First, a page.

Section 164.514(c) of the HIPAA of Privacy rules discusses re-identification of PHI.

If a covered entity or business associate successfully undertook an effort to identify the subject of de-identified information it maintained, the health information now related to a specific individual would again be protected by the Privacy Rule, as it would meet the definition of PHI. Disclosure of a code or other means of record identification designed to enable coded or otherwise de-identified information to be re-identified is also considered a disclosure of PHI.


Under these rules, what is the possible purpose of de-identifying while retaining a method of re-identifying?

I could imagine someone wanting to store tightly secured HIPAA-protected information separately from less tightly secured non-HIPAA-protected information.

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But the except says that the linking key is itself considered PHI. So the de-identified information (including its key) is no less HIPAA-protected PHI than the the original data.

Am I misunderstanding the security requirements here? It seems pointless to de-identifying while retaining the ability re-identifying since both data sets are treated as PHI anyway?

  • I think it says do not re-identify. It says it counts as PHI disclosure. Commented Nov 15, 2018 at 19:17
  • @FutureSecurity, you could be correct in its intent, though if that's true, the section could have been much more explicit. Commented Nov 15, 2018 at 19:27
  • Agreed. At a minimum I think it suggests if you leak a method of re-identifying stuff then you're just as responsible as if you leaked the original PHI itself. Tech people reading that document should probably consult law people as well as infosec people. (However I've thought of a concrete example of re-identification that makes sense.) Commented Nov 15, 2018 at 19:50

1 Answer 1


Note: I can't give legal advice. This is speculation. I'm not qualified in this area so I also don't know whether this is accurate.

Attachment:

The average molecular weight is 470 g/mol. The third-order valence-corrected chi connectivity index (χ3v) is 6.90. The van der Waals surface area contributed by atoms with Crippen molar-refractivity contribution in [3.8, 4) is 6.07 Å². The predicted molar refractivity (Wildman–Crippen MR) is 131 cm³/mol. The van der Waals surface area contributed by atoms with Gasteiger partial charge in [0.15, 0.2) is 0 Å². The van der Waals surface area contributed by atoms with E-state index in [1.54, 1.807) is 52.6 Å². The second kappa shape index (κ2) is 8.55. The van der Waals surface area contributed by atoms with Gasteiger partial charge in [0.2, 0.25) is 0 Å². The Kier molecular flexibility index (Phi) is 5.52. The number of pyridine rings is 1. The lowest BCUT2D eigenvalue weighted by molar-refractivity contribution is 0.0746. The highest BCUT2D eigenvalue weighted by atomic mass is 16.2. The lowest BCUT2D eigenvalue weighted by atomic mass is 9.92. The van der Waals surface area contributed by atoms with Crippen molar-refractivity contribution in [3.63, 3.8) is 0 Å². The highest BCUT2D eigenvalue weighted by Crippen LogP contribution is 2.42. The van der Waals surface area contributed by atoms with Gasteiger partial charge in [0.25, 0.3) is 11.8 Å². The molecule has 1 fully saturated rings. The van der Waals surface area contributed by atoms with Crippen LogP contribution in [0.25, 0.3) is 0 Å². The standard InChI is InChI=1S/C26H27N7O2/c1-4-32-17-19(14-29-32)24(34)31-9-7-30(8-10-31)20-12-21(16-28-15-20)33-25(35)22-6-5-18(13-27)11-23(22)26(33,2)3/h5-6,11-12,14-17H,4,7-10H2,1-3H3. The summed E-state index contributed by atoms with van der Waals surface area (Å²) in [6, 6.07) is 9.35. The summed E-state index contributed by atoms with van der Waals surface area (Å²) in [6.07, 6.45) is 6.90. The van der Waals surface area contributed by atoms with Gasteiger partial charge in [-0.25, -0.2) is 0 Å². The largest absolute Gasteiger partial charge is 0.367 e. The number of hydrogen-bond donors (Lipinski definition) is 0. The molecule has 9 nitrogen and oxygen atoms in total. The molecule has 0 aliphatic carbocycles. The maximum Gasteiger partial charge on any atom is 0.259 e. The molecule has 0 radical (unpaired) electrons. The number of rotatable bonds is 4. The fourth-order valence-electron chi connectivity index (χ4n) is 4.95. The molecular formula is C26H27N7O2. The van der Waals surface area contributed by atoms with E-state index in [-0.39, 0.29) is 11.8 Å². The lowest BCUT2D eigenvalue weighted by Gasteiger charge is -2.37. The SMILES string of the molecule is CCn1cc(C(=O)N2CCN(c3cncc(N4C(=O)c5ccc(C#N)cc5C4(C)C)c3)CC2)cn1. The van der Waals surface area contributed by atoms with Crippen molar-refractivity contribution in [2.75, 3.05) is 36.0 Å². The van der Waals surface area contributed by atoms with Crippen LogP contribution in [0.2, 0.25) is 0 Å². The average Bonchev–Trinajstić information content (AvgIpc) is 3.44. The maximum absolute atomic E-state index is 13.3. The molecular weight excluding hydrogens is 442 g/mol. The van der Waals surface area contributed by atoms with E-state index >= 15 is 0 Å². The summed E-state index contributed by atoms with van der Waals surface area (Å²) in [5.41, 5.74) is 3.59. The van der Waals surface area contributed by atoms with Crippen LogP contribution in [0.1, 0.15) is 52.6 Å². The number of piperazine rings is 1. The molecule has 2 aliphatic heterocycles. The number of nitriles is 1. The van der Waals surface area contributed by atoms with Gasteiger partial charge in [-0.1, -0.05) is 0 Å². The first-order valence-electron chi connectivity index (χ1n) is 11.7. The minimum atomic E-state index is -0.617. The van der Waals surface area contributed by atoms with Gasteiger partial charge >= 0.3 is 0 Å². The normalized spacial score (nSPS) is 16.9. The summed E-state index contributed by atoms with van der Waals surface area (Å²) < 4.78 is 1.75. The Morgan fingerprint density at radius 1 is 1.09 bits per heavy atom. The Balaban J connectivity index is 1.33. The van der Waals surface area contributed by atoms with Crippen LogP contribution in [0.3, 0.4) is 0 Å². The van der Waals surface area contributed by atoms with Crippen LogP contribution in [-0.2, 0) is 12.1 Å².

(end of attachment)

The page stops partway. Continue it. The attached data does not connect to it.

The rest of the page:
I believe that it's common for clinics to draw patients' blood but send the sample to a third party lab for testing. The people doing blood tests don't need to know who the sample belongs to, but the doctor needs to know that information once they receive the results.

You could de-identify the source of a sample by replacing their name with a randomly generated number. The samples sent to the lab are (pseudo)anonymous. The lab should not be able to tell who a sample belongs to.*

When the doctors get back the test results they need to determine whose test results they are. They determine that by re-identifying. They replace the random number back with the patient's name. (Or ID number.)

I think the last part means that if you leak this mapping function or it's inverse, then it has to be treated as if you leaked the patient's name.

I see this is kind of similar to blind signature algorithms.

* But... what about DNA?

  • Sure, but according my quote doesn't HIPAA still consider the identifier (random though it may be) PHI? So they are transmitting PHI anyway, right? Commented Nov 17, 2018 at 7:04
  • But using a random identifier in transit massively reduces risk of exposure. If the sample or result is lost, PHI is not actually exposed yet. Commented Apr 15, 2019 at 5:26

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